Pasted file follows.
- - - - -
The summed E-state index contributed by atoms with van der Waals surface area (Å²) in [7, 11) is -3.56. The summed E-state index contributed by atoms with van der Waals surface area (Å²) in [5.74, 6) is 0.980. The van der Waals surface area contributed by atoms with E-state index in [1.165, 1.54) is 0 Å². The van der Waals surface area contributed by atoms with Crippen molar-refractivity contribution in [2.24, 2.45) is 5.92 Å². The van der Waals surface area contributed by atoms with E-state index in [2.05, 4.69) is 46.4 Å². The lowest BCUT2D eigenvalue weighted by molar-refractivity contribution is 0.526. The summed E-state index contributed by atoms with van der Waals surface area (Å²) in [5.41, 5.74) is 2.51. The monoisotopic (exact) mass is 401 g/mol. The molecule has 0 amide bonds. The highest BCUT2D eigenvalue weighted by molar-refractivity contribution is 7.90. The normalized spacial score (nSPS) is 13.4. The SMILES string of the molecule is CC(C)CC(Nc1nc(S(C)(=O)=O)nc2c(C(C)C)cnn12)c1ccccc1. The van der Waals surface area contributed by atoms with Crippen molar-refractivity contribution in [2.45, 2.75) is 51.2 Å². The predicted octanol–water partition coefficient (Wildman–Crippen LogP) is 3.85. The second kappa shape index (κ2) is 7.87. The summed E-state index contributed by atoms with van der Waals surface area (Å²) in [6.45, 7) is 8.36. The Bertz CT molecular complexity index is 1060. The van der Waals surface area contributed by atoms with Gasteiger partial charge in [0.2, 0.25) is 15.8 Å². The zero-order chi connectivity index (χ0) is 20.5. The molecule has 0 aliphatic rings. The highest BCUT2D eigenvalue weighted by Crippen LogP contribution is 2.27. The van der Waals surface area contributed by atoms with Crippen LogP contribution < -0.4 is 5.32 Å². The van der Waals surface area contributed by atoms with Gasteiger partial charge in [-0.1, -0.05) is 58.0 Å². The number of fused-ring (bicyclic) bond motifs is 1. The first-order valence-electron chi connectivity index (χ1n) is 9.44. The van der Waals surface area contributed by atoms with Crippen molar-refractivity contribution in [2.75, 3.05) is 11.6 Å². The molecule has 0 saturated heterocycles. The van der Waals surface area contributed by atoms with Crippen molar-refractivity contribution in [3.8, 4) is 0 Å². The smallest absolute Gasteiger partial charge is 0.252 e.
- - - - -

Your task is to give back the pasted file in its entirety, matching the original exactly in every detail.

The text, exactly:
The summed E-state index contributed by atoms with van der Waals surface area (Å²) in [7, 11) is -3.56. The summed E-state index contributed by atoms with van der Waals surface area (Å²) in [5.74, 6) is 0.980. The van der Waals surface area contributed by atoms with E-state index in [1.165, 1.54) is 0 Å². The van der Waals surface area contributed by atoms with Crippen molar-refractivity contribution in [2.24, 2.45) is 5.92 Å². The van der Waals surface area contributed by atoms with E-state index in [2.05, 4.69) is 46.4 Å². The lowest BCUT2D eigenvalue weighted by molar-refractivity contribution is 0.526. The summed E-state index contributed by atoms with van der Waals surface area (Å²) in [5.41, 5.74) is 2.51. The monoisotopic (exact) mass is 401 g/mol. The molecule has 0 amide bonds. The highest BCUT2D eigenvalue weighted by molar-refractivity contribution is 7.90. The normalized spacial score (nSPS) is 13.4. The SMILES string of the molecule is CC(C)CC(Nc1nc(S(C)(=O)=O)nc2c(C(C)C)cnn12)c1ccccc1. The van der Waals surface area contributed by atoms with Crippen molar-refractivity contribution in [2.45, 2.75) is 51.2 Å². The predicted octanol–water partition coefficient (Wildman–Crippen LogP) is 3.85. The second kappa shape index (κ2) is 7.87. The summed E-state index contributed by atoms with van der Waals surface area (Å²) in [6.45, 7) is 8.36. The Bertz CT molecular complexity index is 1060. The van der Waals surface area contributed by atoms with Gasteiger partial charge in [0.2, 0.25) is 15.8 Å². The zero-order chi connectivity index (χ0) is 20.5. The molecule has 0 aliphatic rings. The highest BCUT2D eigenvalue weighted by Crippen LogP contribution is 2.27. The van der Waals surface area contributed by atoms with Crippen LogP contribution < -0.4 is 5.32 Å². The van der Waals surface area contributed by atoms with Gasteiger partial charge in [-0.1, -0.05) is 58.0 Å². The number of fused-ring (bicyclic) bond motifs is 1. The first-order valence-electron chi connectivity index (χ1n) is 9.44. The van der Waals surface area contributed by atoms with Crippen molar-refractivity contribution in [2.75, 3.05) is 11.6 Å². The molecule has 0 saturated heterocycles. The van der Waals surface area contributed by atoms with Crippen molar-refractivity contribution in [3.8, 4) is 0 Å². The smallest absolute Gasteiger partial charge is 0.252 e.